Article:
dual specificity tyrosine phosphorylation regulated kinase 1A
The DYRK1A gene provides instructions for making an enzyme that is important in the development of the nervous system. The DYRK1A enzyme is a kinase, which means that it adds a cluster of oxygen and phosphorus atoms (a phosphate group) to other proteins through a process called phosphorylation. Phosphorylation of proteins helps to control (regulate) their activity.
The proteins whose activity the DYRK1A enzyme helps regulate are involved in various processes in cells, including cell growth and division (proliferation) and the process by which cells mature to carry out specific functions (differentiation). In nerve cells (neurons), the DYRK1A enzyme is involved in the formation and maturation of dendritic spines from dendrites. Dendrites are specialized extensions from neurons that are essential for the transmission of nerve impulses. Dendritic spines are small outgrowths from dendrites that further help transmit nerve impulses and increase communication between neurons.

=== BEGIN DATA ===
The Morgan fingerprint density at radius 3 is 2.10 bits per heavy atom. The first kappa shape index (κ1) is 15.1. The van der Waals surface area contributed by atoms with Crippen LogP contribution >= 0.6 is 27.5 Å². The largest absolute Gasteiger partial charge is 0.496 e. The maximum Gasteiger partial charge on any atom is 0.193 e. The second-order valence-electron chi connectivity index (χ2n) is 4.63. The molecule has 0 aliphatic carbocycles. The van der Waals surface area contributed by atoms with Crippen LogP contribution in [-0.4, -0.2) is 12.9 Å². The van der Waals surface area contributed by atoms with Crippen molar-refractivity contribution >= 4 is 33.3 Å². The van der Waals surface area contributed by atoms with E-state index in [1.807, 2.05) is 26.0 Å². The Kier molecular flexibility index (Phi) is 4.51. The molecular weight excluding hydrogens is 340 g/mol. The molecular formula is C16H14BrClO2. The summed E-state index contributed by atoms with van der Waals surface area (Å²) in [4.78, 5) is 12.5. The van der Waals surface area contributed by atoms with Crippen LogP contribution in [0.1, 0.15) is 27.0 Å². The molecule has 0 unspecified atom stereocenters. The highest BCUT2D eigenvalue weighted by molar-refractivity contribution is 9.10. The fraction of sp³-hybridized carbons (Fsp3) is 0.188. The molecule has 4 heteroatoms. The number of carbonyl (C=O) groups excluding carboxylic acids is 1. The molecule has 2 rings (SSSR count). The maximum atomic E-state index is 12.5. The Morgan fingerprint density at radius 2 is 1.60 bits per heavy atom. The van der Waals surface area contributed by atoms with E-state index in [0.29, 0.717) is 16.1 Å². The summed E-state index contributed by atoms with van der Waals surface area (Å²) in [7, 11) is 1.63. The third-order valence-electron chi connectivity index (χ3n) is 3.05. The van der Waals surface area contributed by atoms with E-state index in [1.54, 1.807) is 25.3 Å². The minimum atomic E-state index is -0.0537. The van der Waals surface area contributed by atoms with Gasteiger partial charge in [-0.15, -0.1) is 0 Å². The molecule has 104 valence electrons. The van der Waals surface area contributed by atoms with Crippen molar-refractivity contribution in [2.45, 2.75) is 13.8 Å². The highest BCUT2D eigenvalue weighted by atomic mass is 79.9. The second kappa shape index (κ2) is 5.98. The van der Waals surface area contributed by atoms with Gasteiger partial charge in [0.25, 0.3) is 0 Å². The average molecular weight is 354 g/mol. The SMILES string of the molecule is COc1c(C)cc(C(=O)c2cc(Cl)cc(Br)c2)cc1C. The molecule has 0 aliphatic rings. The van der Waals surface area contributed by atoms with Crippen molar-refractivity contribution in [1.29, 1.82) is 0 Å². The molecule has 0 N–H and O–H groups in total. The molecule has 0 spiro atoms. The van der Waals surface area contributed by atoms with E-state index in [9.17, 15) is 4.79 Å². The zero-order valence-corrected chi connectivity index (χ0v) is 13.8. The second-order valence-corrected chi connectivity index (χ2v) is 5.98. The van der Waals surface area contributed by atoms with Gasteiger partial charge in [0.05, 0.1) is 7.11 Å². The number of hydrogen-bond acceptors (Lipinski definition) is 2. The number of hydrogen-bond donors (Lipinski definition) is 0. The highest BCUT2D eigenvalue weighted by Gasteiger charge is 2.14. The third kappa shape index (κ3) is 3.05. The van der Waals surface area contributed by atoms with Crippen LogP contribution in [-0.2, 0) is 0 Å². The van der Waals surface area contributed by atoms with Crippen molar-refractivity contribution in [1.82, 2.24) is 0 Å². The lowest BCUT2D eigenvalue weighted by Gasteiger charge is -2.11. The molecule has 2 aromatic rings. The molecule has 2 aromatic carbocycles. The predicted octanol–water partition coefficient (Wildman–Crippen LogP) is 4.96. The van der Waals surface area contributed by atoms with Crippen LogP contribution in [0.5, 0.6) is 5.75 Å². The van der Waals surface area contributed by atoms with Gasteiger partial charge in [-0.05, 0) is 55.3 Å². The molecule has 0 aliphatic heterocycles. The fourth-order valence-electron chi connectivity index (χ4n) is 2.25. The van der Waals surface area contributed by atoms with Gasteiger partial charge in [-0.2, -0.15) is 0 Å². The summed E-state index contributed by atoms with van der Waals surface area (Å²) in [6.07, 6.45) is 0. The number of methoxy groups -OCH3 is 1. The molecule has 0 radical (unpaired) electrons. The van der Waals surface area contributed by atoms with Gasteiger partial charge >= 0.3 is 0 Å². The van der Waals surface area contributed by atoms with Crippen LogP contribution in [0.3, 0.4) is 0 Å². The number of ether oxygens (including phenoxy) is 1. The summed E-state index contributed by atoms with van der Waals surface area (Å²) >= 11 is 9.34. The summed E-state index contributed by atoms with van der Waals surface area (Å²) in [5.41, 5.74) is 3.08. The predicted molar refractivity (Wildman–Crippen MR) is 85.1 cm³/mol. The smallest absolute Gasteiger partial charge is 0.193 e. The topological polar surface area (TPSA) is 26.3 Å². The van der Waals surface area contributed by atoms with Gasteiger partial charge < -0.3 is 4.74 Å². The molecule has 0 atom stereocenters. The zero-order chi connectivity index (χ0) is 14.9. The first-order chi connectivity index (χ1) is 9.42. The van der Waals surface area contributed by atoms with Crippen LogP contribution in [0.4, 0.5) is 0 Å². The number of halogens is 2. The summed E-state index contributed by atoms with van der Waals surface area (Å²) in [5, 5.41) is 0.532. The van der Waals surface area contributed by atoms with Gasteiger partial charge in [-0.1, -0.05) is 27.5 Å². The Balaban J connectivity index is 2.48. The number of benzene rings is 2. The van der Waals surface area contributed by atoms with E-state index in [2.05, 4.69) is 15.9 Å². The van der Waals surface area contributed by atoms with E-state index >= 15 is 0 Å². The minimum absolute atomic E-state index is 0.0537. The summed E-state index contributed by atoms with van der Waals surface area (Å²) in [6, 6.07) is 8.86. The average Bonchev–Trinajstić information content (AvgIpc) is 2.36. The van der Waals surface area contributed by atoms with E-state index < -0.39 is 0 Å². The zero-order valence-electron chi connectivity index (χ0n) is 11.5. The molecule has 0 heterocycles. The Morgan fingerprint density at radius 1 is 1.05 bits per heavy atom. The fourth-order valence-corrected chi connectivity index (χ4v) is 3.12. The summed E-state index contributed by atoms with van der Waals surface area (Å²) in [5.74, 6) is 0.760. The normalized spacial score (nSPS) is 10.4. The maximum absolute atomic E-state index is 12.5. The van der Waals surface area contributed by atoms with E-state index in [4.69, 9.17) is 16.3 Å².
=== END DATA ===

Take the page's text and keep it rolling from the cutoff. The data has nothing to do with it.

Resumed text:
At least 11 DYRK1A gene mutations have been identified in people with autism spectrum disorder (ASD), a varied condition characterized by impaired social skills, communication problems, and repetitive behaviors. Most people with ASD associated with DYRK1A gene mutations also have other signs and symptoms. In some cases, they have a particular combination of additional features, including intellectual disability, speech problems, anxiety, and an unusually small head (microcephaly). Other signs and symptoms that may occur in these individuals include recurrent seizures (epilepsy), characteristic facial features, weak muscle tone (hypotonia), foot abnormalities, and walking problems (gait disturbance). This pattern of signs and symptoms is sometimes called DYRK1A-related intellectual disability syndrome.
DYRK1A gene mutations result in loss of the DYRK1A enzyme or an enzyme that does not function properly. Impaired or absent DYRK1A enzyme function likely leads to abnormal regulation of gene expression and disrupts proper neural development. However, the specific relationship between DYRK1A gene mutations and the signs and symptoms of ASD, as well as the other features that may occur in people with these mutations, is unclear.
- dual specificity tyrosine-(Y)-phosphorylation regulated kinase 1A
- dual specificity YAK1-related kinase
- mnb protein kinase homolog hp86
- MNB/DYRK protein kinase
- protein kinase minibrain homolog
- serine/threonine kinase MNB
- serine/threonine-specific protein kinase